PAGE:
This is what happens when a client tells YOU how to design
I received an interesting string of questions from Wendy, a 21-year-old student currently studying a Bachelor of Design in Visual Communications and a Bachelor of Arts in International Studies.
She said she was a little bit lost as to where she stands as a designer and explained how she never ended up loving her final designs when a project is completed with a client.
First of all, designing for clients is an art.
I think of myself as a part-time salesperson, as the majority of my time with clients is spent pitching and guiding the client to accept that my design is PERFECT – This is about getting them to see that your design satisfies their requirements and contains everything they want!
Wendy further explained that what she creates for clients is not something she'd showcase in her own portfolio – Could this be because the client is telling her how to design?
When I first began designing I wanted to avoid conflict and, as a result, caved to my clients at the slightest sign of disagreement, rather than spend time trying to convince them that I stand on the right side of the design decision.
Below is a logo design project from my early days and I hate it. First of all, why the hell did I design TEN different iterations of the first design – That's three times over the limit! You should be making it clear to your clients that 2-3 iterations is all that they are entitled to. Don't overwork yourself like I did.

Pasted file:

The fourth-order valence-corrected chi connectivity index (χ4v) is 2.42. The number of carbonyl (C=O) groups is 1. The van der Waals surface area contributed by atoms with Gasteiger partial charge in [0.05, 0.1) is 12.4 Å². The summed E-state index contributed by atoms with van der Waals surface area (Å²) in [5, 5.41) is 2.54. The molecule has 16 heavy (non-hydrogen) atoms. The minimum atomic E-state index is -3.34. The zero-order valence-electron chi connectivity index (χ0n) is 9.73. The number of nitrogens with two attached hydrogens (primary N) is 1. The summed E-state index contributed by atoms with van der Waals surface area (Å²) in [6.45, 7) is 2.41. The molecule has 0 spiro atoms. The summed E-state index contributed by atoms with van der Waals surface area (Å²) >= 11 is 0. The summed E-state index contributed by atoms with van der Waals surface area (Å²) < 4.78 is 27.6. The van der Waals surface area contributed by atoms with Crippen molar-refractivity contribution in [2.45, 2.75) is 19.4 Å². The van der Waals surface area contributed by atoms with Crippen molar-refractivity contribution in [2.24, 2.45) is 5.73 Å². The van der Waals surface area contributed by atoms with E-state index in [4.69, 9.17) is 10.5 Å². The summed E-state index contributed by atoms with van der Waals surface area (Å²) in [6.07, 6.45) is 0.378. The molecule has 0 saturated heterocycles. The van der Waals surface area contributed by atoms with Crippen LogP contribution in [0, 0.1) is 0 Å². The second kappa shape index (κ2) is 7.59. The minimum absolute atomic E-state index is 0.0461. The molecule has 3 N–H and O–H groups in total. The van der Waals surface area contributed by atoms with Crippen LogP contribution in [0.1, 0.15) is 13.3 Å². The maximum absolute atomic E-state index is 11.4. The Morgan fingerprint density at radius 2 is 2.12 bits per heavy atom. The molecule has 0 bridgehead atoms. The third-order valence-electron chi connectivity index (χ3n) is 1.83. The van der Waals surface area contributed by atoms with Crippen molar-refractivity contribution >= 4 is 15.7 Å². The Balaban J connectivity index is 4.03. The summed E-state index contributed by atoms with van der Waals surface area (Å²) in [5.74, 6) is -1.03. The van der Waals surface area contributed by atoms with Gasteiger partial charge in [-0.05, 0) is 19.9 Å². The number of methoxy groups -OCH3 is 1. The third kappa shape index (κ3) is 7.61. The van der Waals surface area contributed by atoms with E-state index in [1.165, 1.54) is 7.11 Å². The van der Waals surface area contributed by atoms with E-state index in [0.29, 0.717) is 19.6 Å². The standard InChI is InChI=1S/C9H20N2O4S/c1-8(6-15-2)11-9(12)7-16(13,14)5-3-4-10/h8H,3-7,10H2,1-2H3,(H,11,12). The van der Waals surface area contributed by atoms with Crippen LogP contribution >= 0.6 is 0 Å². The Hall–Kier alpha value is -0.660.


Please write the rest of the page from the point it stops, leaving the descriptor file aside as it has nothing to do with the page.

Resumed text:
There is a special place in hell for these designs:
Second of all,
Confidence is key.
The slightest display of doubt could spell danger.
The more confident you are in your abilities and skills, the less likely you will allow yourself to get pushed around on a design decision, especially if you are trying to convince them that the design no longer needs any tweaking... Remind your clients why they hired you. You didn't study design for 4 years for fun, did you?
I used to get so defensive when a client critiqued my work but now I know that's just my ego reacting. Listen to your clients feedback and make sure you show that you understand, even if you don't agree, educate your client on the design choices you made and the practical reasons behind them.
You need to know, clients don't speak our language, they have a business mindset. So, talk business, not style.
As designers, we love to brag about how aesthetic our designs are, but that's when we loose our clients attention. Keep your discussions on the business end of decision-making. Clients are focused on their market, their customers and their moneyyyyyy.
For Example: When I pitched the Sentro Steat logo [displayed below], I insisted to my client that their customers (and even the Sentro Streat team) at their food park would definitely catch on to the rock hand sign, and that the logo I designed for them was literally in their customers hands!
This is how I showed my client that I have considered the perspective of the end user, the people who will be the recipient of the design. THIS makes good business sense to them. THIS is how you talk business!
At the end of the day, the client makes the final call. So don't challenge them, don't be dismissive and, most importantly, don't take it personally. The client is never attacking you, they genuinely care for the project, so don't let your ego show.